Post- Bharat Jodo Yatra (BJY) and the contest between Prime Minister Mr Narendra Modi and Congress MP, Mr Rahul Gandhi during a debate on the Presidential address- which left much to be desired in terms of quality- some rethinking is required on Gandhi versus ruling BJP’s political equation. The semantics are difficult to change quickly but perception has changed quicker than expected.
Political pundits and analysts still insist that Mr Gandhi in the fore-front of Congress politics continues to be an asset for the saffron party more so for Mr Modi when he vies for a third consecutive term in 2024 Lok Sabha elections.
But the drastic manner in which Mr Gandhi’s image has got transformed after 4000-kilometre Kanyakumari to Kashmir walkathon, and his frontal attack targeting PM and questioning his “friendly” relations with the Adani group, during the debate, has impacted the public mind differently. It should force a rethink even on political pundits' minds.
Did Mr Gandhi choose to target Mr Modi on BJP’s bidding? The question sounds absurd but has relevance in terms of changing political context in the run up to the next general elections. Did Mr Gandhi take this decision on his will?
It is obvious that it was the Congress strategy as the party chief Mr Malikarjun Kharge confronted Mr Modi on the same line later in Rajya Sabha. The question to be asked now is who wants a Modi versus Rahul Gandhi line-up or contest in the 2024 Lok Sabha elections?
Yes, during the last two outings in 2014 and 2019 this contest was virtually created by the BJP strategists. The optimal use of a strong section of the media and the social media helped these strategists to sell a strong Modi versus a weak and meek Gandhi model to the people. It worked wonders for a variety of reasons the prime being Mr Gandhi’s silence and lack of strategy on part of the Congress to counter the BJP propaganda.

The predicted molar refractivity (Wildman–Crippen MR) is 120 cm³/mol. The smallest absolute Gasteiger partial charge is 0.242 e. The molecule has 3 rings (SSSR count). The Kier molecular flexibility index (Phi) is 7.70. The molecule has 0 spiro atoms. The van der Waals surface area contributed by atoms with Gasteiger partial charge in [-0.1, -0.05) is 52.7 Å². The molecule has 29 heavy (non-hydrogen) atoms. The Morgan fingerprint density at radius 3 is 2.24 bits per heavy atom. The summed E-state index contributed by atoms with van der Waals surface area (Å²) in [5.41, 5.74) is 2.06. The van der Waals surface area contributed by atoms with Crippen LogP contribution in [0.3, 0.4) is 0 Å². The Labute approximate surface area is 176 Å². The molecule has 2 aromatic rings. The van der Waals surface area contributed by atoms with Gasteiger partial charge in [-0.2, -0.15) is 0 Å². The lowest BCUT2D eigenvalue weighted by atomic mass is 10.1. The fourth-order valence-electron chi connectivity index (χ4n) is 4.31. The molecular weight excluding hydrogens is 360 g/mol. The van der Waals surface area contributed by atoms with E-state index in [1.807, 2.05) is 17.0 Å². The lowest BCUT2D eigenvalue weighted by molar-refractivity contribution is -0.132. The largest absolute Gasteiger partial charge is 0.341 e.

The BJY backed by a strong communication strategy of the Congress has brought a strong contextual change. And what happened in Parliament during debate on Presidential address has firmed up the view that 2024, leaving aside the issue of opposition unity for the time being, could be different from Congress perspective.
Mr Gandhi’s discourse all-through his ‘padyatra’ and his address in Lok Sabha- both pivoted on Mr Modi- makes the picture clear that it is no more the BJP that wants to create a Modi versus Rahul line-up for the elections. The latter seems to be keener this time to do so armed with the Modi-Adani relationship story. To whose advantage will it work, it is too early to arrive at a conclusion. Mr Modi, entered the Presidential debate arena with clear advantage of being an excellent communicator, and of course, the status of a strong Prime Minister which has its own benefits.
On the contrary Mr Gandhi was comparatively an underdog but still chose to be frontally against Mr Modi. He seems to have realised that he has no option left but to go all guns blazing not only to counter the BJP’s personalised aggression but also to drive home his point.